Hazelden has a “stigma management” program to help patients who are on buprenorphine, because there is such a lack of understanding of MAT.
Alcoholics Anonymous and similar 12-step groups are “supports as part of a complete treatment plan for recovery,” said CRC’s Herschman. As a support system, AA is part of the treatment “that happens after an acute episode of treatment,” he said. “But in and of itself, AA is not treatment.”
But David Lisonbee, president and CEO of Twin Town Treatment Centers in Los Alamitos, California, thinks that some programs are too reliant on pharmaceuticals. “We as treatment providers have allied with our clients and the interests of our clients, and our preferences and our goals have to do with long-term recovery and sobriety, which in heclassic terms means you’re coping with a minimum of assistance,” he said. Some people, he said, feel that the profit motive is behind the designation of buprenorphine as a maintenance medication instead of a detoxification agent (it can be used as either).
Many providers now accept that for some patients — the long-term heroin addict, for example — maintenance medication is appropriate, said Lisonbee. “Where we balk at maintenance is if it’s an occasional user or a young adult who has dipped into his parent’s medicine cabinet,” he said. “That person is suited to long-term sobriety.”
But, he acknowledged, the field is changing. “The field used to balk at antidepressants, but over the past 10 to 15 years antidepressants have been a treatment of choice when there’s a coexisting affective disorder,” said Lisonbee.
Evidence base for AA
There is evidence for the effectiveness of 12-step facilitation (AA) in Project MATCH, the NIAAA-funded comparison of CBT, motivational enhancement therapy and AA. That study concluded in 2001 but has been used for other studies showing the evidence of the effectiveness of AA (see ADAW, June 17, 2014).
“Excessive drinking is a heterogeneous disorder,” said Raye Z. Litten, Ph.D., associate director of the NIAAA Division of Treatment and Recovery Research. “That’s why one philosophy doesn’t work for everyone — but we think AA can work for some people.”
More studies have been done recently on AA, said Litten. “People do attend [AA], they stick with it, and they have improvements in drinking outcomes.”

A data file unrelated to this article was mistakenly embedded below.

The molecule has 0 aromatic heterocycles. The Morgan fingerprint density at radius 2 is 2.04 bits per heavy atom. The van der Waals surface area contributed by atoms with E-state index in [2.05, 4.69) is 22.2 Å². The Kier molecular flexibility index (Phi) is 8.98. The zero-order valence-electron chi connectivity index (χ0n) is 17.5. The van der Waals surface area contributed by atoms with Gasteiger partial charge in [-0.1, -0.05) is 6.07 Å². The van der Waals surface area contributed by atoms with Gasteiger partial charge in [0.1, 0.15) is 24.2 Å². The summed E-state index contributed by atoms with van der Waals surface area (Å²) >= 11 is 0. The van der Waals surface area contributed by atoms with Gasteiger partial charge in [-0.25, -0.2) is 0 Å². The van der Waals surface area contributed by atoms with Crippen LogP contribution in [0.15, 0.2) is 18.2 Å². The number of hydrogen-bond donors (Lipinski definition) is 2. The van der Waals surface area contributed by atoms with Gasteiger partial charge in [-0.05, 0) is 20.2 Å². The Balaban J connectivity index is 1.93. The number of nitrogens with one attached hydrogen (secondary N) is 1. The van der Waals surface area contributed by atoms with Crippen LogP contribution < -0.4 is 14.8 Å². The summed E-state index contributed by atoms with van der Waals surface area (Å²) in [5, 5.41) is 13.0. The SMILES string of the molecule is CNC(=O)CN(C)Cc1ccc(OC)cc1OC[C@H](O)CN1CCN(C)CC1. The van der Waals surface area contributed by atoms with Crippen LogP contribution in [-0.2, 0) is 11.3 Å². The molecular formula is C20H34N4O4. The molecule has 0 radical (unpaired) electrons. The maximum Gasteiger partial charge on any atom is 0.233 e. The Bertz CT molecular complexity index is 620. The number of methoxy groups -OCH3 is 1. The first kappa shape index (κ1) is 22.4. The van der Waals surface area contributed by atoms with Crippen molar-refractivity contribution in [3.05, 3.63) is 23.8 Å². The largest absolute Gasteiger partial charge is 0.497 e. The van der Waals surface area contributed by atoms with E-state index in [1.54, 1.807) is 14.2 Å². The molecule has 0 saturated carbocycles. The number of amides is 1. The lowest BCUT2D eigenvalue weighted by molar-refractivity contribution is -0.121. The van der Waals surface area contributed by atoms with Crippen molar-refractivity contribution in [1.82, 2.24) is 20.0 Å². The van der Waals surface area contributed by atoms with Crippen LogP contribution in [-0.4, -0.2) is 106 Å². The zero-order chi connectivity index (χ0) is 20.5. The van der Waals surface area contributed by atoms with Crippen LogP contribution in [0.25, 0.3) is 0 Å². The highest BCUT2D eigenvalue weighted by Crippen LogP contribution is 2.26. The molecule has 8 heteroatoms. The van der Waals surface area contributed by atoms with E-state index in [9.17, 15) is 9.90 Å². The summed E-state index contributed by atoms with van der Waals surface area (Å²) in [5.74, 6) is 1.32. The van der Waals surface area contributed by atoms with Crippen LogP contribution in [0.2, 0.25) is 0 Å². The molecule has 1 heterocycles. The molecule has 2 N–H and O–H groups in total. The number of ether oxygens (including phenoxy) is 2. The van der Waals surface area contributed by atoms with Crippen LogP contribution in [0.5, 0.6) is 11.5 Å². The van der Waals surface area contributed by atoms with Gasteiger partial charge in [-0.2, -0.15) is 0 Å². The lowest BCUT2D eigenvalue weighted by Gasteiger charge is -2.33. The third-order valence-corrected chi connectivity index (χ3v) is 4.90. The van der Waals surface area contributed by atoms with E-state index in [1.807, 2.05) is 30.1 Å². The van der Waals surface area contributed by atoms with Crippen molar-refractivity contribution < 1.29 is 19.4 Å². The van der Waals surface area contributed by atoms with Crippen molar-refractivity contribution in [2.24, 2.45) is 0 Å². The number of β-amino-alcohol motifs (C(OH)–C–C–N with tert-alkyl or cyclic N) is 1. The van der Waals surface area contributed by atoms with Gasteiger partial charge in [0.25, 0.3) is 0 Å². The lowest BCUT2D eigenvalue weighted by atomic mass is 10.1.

“I’m happy to hear that they’re putting more of a menu of reatments” in addiction treatment centers, said Litten, referring to MAT. “If one medication doesn’t work, another one might.”
Litten recalled that last year at the ASAM annual meeting there was a special symposium on integrating AA and 12-step recovery into treatment.“There’s more going on here than meets the eye,” he told ADAW. “Some people have worked hard and found medication works in some people, and they are frustrated that more people aren’t using it,” said Litten. “But that doesn’t mean you should bash AA.” There are more than 50,000 AA groups in the United States, noted Litten. “Where else can you go for help that’s free and confidential?” Litten said.
Litten noted there is a stark difference between methadone and buprenorphine, the agonists used to treat opioid addiction, and acamprosate and naltrexone, which are medications approved to treat alcoholism. “Everyone who gets methadone or buprenorphine will have an effect from those medications,” said Litten. “But the alcohol medications don’t work for everyone.”
Still, it’s important to have the full toolbox to offer to patients. And Lisonbee agreed. “We are getting there,” said Lisonbee. “But we don’t want our treatment providers to be in it for the profit. We don’t want people to submit to a treatment industry that makes more dollars. We want to be client advocates.”
Alcoholism Drug Abuse Weekly, Vol. 26 Number 8, Feb 24, 2014, Allison Insinger